Taking generator out putting solar in

LewBailieLewBailie Registered Users Posts: 4
Good morning, Thanks for letting me join in. I decided to take my new Generac gp 17500 portable generator out to go solar. This is a back up system ,we are on the grid. When we installed the generator our electrician wired to manual transfer switches to go from the grid to the generator. All I had to do is run the cable to the plug outside the house and switch. My question is, can I connect from the inverter to a cable and connect directly to the plug and switch when I need it? I see that all the inverters use 2-3 110 plugs, can they all be tied together? I want to start with a 400W panel system and a 2000W inverter  with 2 golf cart batteries. I hope that can operate everything but the AC in case of a power outage. We live on the Maryland / Pennsylvania border.

Comments

  • BB.BB. Super Moderators Posts: 26,951 admin
    In general, each device needs its own transfer switch. You cannot tie the generator's AC output directly together with the inverter's AC output together and run "one at a time"--If you do, it will generally damage or ruin one of the devices.

    You can find a lot of AC inverters that have their own internal AC transfer switch--But a 2,000 Watt size inverter will not mange the full output of your genset...

    You can get another manual transfer switch to wire your inverter into your main panel/generator setup--But there are lots of options to choose from.

    Are you going to try to run your whole house from the 2kWatt inverter (with most everything turned off except for a few things)? Or do you want to just connect a few circuits to your inverter's output (some lights, TV, computer, cell charger, washing machine, central furnace)?

    One other thing to check for--Some gensets require the installer to bring a 120 VAC circuit out to the genset to wire to the battery charger--A few folks have missed this, and end up with a dead battery in a few weeks/months.

    -Bill
    Near San Francisco California: 3.5kWatt Grid Tied Solar power system+small backup genset
  • LewBailieLewBailie Registered Users Posts: 4
    my plan was to eliminate the generator all together and use it's installed circuits, for solar I have the installed transfer switches that I would use to go solar backup using the circuits in the house I need.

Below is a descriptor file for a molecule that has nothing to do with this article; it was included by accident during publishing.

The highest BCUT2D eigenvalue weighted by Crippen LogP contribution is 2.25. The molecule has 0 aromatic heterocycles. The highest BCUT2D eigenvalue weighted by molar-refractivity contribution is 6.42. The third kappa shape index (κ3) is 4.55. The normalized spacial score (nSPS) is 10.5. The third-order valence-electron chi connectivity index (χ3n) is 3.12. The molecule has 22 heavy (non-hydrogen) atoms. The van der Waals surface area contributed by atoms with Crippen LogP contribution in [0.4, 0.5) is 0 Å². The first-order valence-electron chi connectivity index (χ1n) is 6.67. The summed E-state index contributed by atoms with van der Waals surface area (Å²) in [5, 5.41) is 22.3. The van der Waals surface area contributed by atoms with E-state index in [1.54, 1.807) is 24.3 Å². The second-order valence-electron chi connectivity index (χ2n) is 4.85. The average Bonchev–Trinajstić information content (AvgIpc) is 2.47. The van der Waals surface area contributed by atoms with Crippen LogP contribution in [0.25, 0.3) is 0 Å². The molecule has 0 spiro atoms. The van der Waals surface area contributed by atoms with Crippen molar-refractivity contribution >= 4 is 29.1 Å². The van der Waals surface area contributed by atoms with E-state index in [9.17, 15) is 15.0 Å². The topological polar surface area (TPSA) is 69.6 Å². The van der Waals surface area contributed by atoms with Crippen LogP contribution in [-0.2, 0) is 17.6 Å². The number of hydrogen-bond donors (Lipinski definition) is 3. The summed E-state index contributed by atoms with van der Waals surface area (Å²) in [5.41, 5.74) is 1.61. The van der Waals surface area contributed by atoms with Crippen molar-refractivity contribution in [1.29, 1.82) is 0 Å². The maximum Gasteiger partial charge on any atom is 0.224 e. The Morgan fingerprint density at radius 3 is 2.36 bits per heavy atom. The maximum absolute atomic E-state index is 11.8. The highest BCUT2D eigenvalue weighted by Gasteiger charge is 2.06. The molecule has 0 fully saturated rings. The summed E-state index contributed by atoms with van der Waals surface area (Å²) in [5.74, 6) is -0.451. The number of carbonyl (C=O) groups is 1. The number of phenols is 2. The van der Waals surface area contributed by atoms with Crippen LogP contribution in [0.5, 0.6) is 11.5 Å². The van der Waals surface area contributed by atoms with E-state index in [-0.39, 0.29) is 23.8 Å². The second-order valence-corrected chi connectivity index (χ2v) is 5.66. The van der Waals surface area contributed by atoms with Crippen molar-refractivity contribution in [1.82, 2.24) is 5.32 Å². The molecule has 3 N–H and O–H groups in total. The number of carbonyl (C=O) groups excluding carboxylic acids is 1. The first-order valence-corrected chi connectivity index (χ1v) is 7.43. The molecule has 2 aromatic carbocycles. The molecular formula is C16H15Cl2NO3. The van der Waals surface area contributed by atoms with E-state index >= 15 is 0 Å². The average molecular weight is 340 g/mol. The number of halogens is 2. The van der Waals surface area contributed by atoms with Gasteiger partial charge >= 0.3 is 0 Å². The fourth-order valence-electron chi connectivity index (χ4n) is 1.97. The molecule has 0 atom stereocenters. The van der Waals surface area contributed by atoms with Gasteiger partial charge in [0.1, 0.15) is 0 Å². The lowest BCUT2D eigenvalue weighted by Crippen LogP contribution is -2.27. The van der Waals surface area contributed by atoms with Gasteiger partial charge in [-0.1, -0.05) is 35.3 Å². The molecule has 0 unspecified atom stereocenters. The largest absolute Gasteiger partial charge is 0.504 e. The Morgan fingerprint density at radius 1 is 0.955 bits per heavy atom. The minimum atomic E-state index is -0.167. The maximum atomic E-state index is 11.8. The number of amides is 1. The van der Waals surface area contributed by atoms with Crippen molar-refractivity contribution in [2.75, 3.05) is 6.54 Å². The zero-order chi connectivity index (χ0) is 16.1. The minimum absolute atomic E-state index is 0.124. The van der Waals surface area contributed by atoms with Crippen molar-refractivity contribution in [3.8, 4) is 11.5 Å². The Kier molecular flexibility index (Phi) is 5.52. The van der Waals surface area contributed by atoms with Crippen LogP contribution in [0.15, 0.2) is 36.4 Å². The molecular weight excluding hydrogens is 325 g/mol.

• BB.BB. Super Moderators Posts: 26,951 admin
    Have you figured out how much power you will need? Just an Energy Star Refrigerator, LED lightning, washer, LED TV, Laptop, + well pump--And you are looking at ~3.3 kWH per day (100 kWH per month) for a "near normal" very efficient small home.

    The battery bank needed to run something like that (2 days of storage, 50% maximum discharge, 24 volt battery bank):
    • 3,300 WH per day * 1/0.85 inverter eff * 2 days storage * 1/0.50 maximum discharge * 1/24 volt battery bank = 647 AH @ 24 volts
    Or, roughly 12 x 6 Volt @ 220 AH batteries arranged in 4 serial * 3 parallel strings ~ 24 volt @ 660 AH (if done with golf cart batteries).

    To charge your battery bank, you need ~5% to 13% rate of charge (typical for solar panels). 10%+ if this is a full time off grid system:
    • 660 AH * 29 volts charging * 1/0.77 panel+controller derating * 0.05 rate of charge = 1,243 Watt array minimum (weekend/seasonal usage)
    • 660 AH * 29 volts charging * 1/0.77 panel+controller derating * 0.10 rate of charge = 2,486 Watt array nominal (full time)
    • 660 AH * 29 volts charging * 1/0.77 panel+controller derating * 0.13 rate of charge = 3,231 Watt array "cost effective" maximum
    And then there is sizing the array based on how much energy per day and hours of sun:
    http://www.solarelectricityhandbook.com/solar-irradiance.html

    Hagerstown
    Average Solar Insolation figures

    Measured in kWh/m2/day onto a solar panel set at a 50° angle from vertical:
    (For best year-round performance)
    Jan Feb Mar Apr May Jun
    3.06
     
    3.63
     
    4.28
     
    4.73
     
    4.80
     
    4.94
     
    Jul Aug Sep Oct Nov Dec
    4.98
     
    4.77
     
    4.67
     
    4.54
     
    3.27
     
    2.74
     
    Generally, either you have to use less energy in winter, or make up for the periods of poor sun/weather with occasional genset use... For the moment, toss the bottom three months and use February as your "break even" month:
    • 3,300 WH * 1/0.52 off grid system eff * 1/3.63 hours of average sun (February) = 1,748 Watt array minimum (Feb)
    So--Not knowing anything about your home or electrical needs--The above is a first cut at an off grid system (on the medium to smaller size). If you only powered lights, radio, cell charger, and RV water pump, plus laptop computer, you may be able to get down towards 1,000 WH per day--But that is still a larger system than you seem to be planning on right now.

    If you presently have utility power--Why would you want to go off grid? In most cases, grid power is cheaper than off grid solar power. And if you have a few days/week of no-power (ice storms, etc.)--A genset with some stored fuel is, usually, still cheaper than a full-on solar power system (you can have a very small solar power system <1,000 WH per day for LED lighting, laptop, radio, etc.--And use the genset a couple times a day for refrigerator/well pump/washing machine during power outages)

    Your thoughts?

    -Bill